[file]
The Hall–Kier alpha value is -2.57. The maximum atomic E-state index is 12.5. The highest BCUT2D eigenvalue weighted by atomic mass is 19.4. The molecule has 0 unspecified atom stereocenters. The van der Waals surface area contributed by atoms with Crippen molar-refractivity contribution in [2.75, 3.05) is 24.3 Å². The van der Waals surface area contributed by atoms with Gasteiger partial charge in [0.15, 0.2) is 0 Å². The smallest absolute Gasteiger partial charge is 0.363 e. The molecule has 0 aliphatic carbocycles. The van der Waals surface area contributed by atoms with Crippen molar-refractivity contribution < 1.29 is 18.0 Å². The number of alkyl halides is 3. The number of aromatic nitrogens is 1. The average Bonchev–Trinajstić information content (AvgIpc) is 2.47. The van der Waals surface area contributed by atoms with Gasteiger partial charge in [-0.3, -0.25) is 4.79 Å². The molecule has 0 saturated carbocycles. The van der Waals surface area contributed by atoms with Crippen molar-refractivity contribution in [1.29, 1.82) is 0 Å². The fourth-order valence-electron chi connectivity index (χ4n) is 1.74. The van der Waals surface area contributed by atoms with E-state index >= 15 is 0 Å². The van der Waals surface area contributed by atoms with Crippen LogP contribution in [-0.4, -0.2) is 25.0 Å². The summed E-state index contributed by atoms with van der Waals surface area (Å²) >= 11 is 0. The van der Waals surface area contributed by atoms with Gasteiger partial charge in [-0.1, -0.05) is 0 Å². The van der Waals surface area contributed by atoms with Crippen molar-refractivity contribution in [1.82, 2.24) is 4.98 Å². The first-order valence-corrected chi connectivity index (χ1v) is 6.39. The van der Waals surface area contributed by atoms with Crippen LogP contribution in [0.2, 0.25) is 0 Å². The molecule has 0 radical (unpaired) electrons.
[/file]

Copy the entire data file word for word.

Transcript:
The Hall–Kier alpha value is -2.57. The maximum atomic E-state index is 12.5. The highest BCUT2D eigenvalue weighted by atomic mass is 19.4. The molecule has 0 unspecified atom stereocenters. The van der Waals surface area contributed by atoms with Crippen molar-refractivity contribution in [2.75, 3.05) is 24.3 Å². The van der Waals surface area contributed by atoms with Gasteiger partial charge in [0.15, 0.2) is 0 Å². The smallest absolute Gasteiger partial charge is 0.363 e. The molecule has 0 aliphatic carbocycles. The van der Waals surface area contributed by atoms with Crippen molar-refractivity contribution < 1.29 is 18.0 Å². The number of alkyl halides is 3. The number of aromatic nitrogens is 1. The average Bonchev–Trinajstić information content (AvgIpc) is 2.47. The van der Waals surface area contributed by atoms with Gasteiger partial charge in [-0.3, -0.25) is 4.79 Å². The molecule has 0 saturated carbocycles. The van der Waals surface area contributed by atoms with Crippen molar-refractivity contribution in [1.29, 1.82) is 0 Å². The fourth-order valence-electron chi connectivity index (χ4n) is 1.74. The van der Waals surface area contributed by atoms with E-state index >= 15 is 0 Å². The van der Waals surface area contributed by atoms with Crippen LogP contribution in [-0.4, -0.2) is 25.0 Å². The summed E-state index contributed by atoms with van der Waals surface area (Å²) >= 11 is 0. The van der Waals surface area contributed by atoms with Gasteiger partial charge in [-0.1, -0.05) is 0 Å². The van der Waals surface area contributed by atoms with Crippen molar-refractivity contribution in [1.82, 2.24) is 4.98 Å². The first-order valence-corrected chi connectivity index (χ1v) is 6.39. The van der Waals surface area contributed by atoms with Crippen LogP contribution in [0.2, 0.25) is 0 Å². The molecule has 0 radical (unpaired) electrons.